[QODLink]
Middle East
'Spiderman' ascends Burj tower
French climber famous for his gravity-defying ascents scales world's tallest tower.
Last Modified: 28 Mar 2011 18:10
It took Alain Robert just over six hours to climb the Burj Khalifa building in Dubai [EPA]


A skyscraper climber who calls himself "Spiderman" has climbed the world's tallest tower in Dubai.

Alain Robert's climb up the 828m Burj Khalifa on Monday took just over six hours. As night fell, a row of powerful spotlights shone on the side of the tower as he climbed.

Unlike on many previous climbs, the 48-year-old had to use a rope and harness to comply with organisers' requirements.

Strapped to a safety harness tethered more than 100 stories up, Robert began his climb up the silvery, glass-covered Burj around 6pm. He hoisted himself up along a central column, mostly free of decorative rows of pipes that could slow his ascent.

He moved methodically and swiftly along the polished metal facade. He did not appear to use the rope to pull himself up, but instead gripped the glass and narrow metal ridges like a rock climber with his feet and bare hands.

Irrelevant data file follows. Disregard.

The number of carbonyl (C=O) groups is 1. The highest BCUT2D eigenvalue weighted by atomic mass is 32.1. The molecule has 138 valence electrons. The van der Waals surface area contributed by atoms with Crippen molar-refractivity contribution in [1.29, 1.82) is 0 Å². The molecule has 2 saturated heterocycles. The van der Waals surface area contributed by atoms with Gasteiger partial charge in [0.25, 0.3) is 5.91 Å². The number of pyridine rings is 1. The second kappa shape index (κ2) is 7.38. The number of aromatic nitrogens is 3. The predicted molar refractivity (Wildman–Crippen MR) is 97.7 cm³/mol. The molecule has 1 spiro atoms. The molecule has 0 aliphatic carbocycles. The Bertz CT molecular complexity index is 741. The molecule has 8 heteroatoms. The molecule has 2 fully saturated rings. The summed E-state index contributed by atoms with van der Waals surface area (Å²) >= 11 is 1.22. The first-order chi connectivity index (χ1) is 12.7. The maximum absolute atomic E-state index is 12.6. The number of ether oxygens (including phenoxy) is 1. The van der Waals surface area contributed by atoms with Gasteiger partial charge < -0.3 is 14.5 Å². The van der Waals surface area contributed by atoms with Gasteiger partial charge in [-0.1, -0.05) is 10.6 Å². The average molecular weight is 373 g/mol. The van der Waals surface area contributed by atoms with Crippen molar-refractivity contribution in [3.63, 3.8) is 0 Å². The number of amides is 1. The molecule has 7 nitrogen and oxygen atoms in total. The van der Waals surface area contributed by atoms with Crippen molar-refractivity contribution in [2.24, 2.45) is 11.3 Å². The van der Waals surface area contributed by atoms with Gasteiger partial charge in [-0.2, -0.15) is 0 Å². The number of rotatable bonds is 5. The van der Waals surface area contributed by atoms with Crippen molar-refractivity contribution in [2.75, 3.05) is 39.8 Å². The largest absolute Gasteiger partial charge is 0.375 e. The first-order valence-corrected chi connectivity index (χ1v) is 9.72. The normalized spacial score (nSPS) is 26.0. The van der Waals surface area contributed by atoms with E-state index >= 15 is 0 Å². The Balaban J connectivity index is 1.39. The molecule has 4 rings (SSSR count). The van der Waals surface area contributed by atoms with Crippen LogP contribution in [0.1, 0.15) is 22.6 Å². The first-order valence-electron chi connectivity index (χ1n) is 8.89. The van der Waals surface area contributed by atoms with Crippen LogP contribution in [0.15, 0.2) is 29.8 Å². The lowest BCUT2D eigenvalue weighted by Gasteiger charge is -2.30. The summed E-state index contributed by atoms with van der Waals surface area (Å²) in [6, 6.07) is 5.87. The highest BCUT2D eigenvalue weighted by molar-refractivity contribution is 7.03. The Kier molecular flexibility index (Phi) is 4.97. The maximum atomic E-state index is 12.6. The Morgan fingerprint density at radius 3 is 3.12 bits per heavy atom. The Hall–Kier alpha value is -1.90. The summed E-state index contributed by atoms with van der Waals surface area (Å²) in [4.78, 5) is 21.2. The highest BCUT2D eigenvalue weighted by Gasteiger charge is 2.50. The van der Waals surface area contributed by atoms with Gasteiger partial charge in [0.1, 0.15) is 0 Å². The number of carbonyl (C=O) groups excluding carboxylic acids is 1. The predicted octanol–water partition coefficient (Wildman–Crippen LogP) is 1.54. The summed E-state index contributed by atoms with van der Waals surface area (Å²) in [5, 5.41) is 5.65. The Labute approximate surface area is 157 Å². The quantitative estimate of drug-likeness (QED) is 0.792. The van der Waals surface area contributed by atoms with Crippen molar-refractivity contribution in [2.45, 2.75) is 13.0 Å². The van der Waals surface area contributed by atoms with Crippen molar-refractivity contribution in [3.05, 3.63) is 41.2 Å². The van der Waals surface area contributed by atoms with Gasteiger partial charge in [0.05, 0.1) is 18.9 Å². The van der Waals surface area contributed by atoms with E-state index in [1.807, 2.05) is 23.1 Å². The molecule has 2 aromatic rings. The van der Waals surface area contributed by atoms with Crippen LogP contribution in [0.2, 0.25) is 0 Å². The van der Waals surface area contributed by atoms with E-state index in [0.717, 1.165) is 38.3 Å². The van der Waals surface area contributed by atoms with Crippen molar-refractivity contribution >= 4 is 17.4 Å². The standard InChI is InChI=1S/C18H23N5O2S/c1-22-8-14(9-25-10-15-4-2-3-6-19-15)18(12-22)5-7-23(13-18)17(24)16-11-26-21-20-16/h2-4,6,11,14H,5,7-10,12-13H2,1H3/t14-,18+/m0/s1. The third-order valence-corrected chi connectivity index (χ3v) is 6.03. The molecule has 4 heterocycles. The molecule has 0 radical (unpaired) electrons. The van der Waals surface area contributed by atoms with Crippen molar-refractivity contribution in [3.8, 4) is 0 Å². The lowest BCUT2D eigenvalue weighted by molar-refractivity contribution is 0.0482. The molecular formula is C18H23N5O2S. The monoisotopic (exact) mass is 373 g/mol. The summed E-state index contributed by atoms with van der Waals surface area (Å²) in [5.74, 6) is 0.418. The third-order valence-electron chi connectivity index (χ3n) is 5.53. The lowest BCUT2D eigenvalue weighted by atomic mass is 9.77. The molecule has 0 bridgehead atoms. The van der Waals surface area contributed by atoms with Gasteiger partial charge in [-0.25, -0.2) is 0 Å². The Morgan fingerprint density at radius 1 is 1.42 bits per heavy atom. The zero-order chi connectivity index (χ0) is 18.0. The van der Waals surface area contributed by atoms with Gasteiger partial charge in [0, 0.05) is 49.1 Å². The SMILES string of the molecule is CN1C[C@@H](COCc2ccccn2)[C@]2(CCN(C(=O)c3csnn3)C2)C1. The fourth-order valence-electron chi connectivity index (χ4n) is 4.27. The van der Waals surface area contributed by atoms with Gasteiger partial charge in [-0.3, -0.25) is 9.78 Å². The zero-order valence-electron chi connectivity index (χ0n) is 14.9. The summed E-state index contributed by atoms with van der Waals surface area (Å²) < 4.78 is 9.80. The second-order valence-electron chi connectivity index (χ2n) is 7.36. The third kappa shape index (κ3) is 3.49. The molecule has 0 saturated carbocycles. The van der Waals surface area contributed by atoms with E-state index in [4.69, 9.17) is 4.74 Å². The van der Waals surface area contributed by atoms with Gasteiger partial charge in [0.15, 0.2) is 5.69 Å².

Robert has climbed more than 70 skyscrapers, including the Empire State Building, Chicago's Willis Tower and the Petronas Towers in Kuala Lumpur, according to his website.

He also climbed Taiwan's Taipei 101, which before the Burj was the world's tallest building, in 2004.

The Burj Khalifa has 160 habitable stories, according to the building's owners, Emaar Properties. An observation deck is located on the 124th floor.

Robert stayed in a Dubai hotel before the climb, doing push-ups, pull-ups and stretches, and loading up on carb-filled foods such as pasta in a room, overlooking the target of his latest adventure.

Source:
Agencies
Topics in this article
People
City
Featured on Al Jazeera
Swathes of the British electorate continue to show discontent with all things European, including immigration.
Astronomers have captured images of primordial galaxies that helped light up the cosmos after the Big Bang.
Critics assail British photographer's portrayal of indigenous people, but he says he's highlighting their plight.
As Western stars re-release 1980s charity hit, many Africans say it's a demeaning relic that can do more harm than good.
Featured
No one convicted after 58 people gunned down in cold blood in 2009 in the country's worst political mass killing.
While hosting the World Internet Conference, China tries Tiananmen activist for leaking 'state secrets' to US website.
Once staunchly anti-immigrant, some observers say the conservative US state could lead the way in documenting migrants.
NGOs say women without formal documentation are being imprisoned after giving birth in Malaysia.
Public stripping and assault of woman and rival protests thereafter highlight Kenya's gender-relations divide.